My head was doing summersaults and I found that not being able to express my feelings frustrated me. In my anger I threw an empty box of medication across the room. I could feel my anger rising and I felt frightened as I didn’t know what was coming, how I might respond or even where I might end up because of trying to manage my emotions.
My younger self was on the rampage and I was frightened. I thought very hard about what I could do instead of being self-destructive. I battled with my mind to think of a healthy way to cope and wrestled with my emotions to win control. The battle of rationality against impulsivity was on and I was trapped whilst this all played out within me.
Whilst I fought the good fight my anger continued to bubble up and I felt like I was about to explode like a volcano. Then something happened that I never expected but it somehow bought peace to the battle within me and reduced my anger to a simmer.
Without thinking about it, I placed the second finger of my right hand into my mouth and started to suck frantically.
‘What on earth is going on’, I thought. Here I am, a thirty-year-old woman sucking my finger and gaining comfort from it.
I sucked my finger a lot when I was a child, usually for comfort or when I was going to sleep.
Calm washed over me, but I could not make sense of why. Had I just stumbled on a coping strategy? All I knew in that moment was that whilst I was sucking my finger, my younger self sat quietly.
I pushed my luck and for a second, I took my finger from my mouth. In an instant, I felt my anger rise.
I wasted no time at all and popped my finger back in. I didn’t want to give my younger self anything to kick off about.
I sat for at least an hour sucking intently and thinking hard about what the hell was happening to me.
I am sure that many of you can identify with the inner battle that comes with having to manage the symptoms of Borderline Personality Disorder.
The above was written during a crisis over eight years ago and I am pleased to tell you that life improved dramatically following this episode.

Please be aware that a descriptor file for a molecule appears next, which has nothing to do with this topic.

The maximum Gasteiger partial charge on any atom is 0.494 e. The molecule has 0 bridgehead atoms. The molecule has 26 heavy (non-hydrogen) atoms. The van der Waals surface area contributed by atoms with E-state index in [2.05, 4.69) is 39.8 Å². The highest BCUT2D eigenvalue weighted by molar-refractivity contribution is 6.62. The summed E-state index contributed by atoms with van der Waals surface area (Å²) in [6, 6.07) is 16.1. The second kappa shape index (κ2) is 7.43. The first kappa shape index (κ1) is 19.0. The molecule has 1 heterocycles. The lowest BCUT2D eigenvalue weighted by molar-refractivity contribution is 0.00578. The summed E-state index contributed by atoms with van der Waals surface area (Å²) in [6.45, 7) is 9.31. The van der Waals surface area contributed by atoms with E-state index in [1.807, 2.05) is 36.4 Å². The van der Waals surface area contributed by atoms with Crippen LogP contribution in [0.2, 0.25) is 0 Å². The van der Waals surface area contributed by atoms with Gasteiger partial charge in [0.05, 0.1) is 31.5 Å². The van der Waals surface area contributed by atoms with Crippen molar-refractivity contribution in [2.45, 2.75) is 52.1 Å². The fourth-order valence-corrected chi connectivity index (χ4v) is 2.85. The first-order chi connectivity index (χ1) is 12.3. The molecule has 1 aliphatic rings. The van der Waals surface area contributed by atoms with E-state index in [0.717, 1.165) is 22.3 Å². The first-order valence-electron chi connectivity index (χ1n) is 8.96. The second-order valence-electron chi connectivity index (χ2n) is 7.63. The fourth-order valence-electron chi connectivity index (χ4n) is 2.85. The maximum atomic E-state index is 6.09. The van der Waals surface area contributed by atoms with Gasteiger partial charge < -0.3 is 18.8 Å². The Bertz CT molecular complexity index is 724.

I was diagnosed with BPD in my early 20’s (I am now 39). On hearing that I had BPD, like many who receive this label, I believed it to be a life sentence; that I would always suffer with intense, fluctuating emotions; that I would never be able to hold down a job and maintain healthy relationship.
I spent over 8 years receiving support from the local mental health services, including a range of therapies, psychiatric intervention and in-patient care. I am aware that these treatments are harder to come by these days due to the cuts.
Life was always an uphill struggle with having to manage unhealthy attachments to my care givers and thoughts that would challenge me to take risks that would endanger my life.
Like many who have learnt the mental health system like the back of their hand and seen the inside of ambulances more times then I care to remember, I find myself in a very different place today.
I have learnt that BPD doesn’t have to be a life sentence and it really is possible to live a life where you are pleased to wake up in the mornings instead of being hit by anxiety and dread the minute you open your eyes.
If you suffer with BPD, you will be familiar with hearing how terrible the disorder is, how destructive and damaging it is to relationships and to a healthy functioning life. But what about the good news?
The good news tells us that it really is possible to move away from the symptoms of the disorder and gain a life that is unaffected by self-destructive behaviours. It is possible to get to a place where self-loathing becomes a thing of the past and paranoia no longer sits waiting to ruin your day.
Along with many others out there who have been diagnosed with BPD and now live happy functioning lives, I too am proof that BPD does not have to be the be all and end all.
At the beginning of this year, I qualified as a talking therapist which complements my role as a self-employed Peer Support Worker. The blood, sweat and tears shed over the years in my darkest moments were not wasted as I am now providing professionals with the training they need to work effectively with those they meet with BPD.
If you find yourself in a place where you feel like you can’t take any more and BPD has you in a tight grip, I want you to know that there really is life beyond this disorder and that it is possible to pull through to a place where there is hope for the future.
You may have not had the chance to study, go to uni or you may have had to drop out of reaching your goals due to the BPD but remember that your experiences are invaluable and can be used to effectively reach others who maybe experiencing similar to yourself.
Your experiences are never wasted!!!
Surviving a disorder like BPD is truly admirable, I believe and am proof that you can do more than survive: you can thrive!!!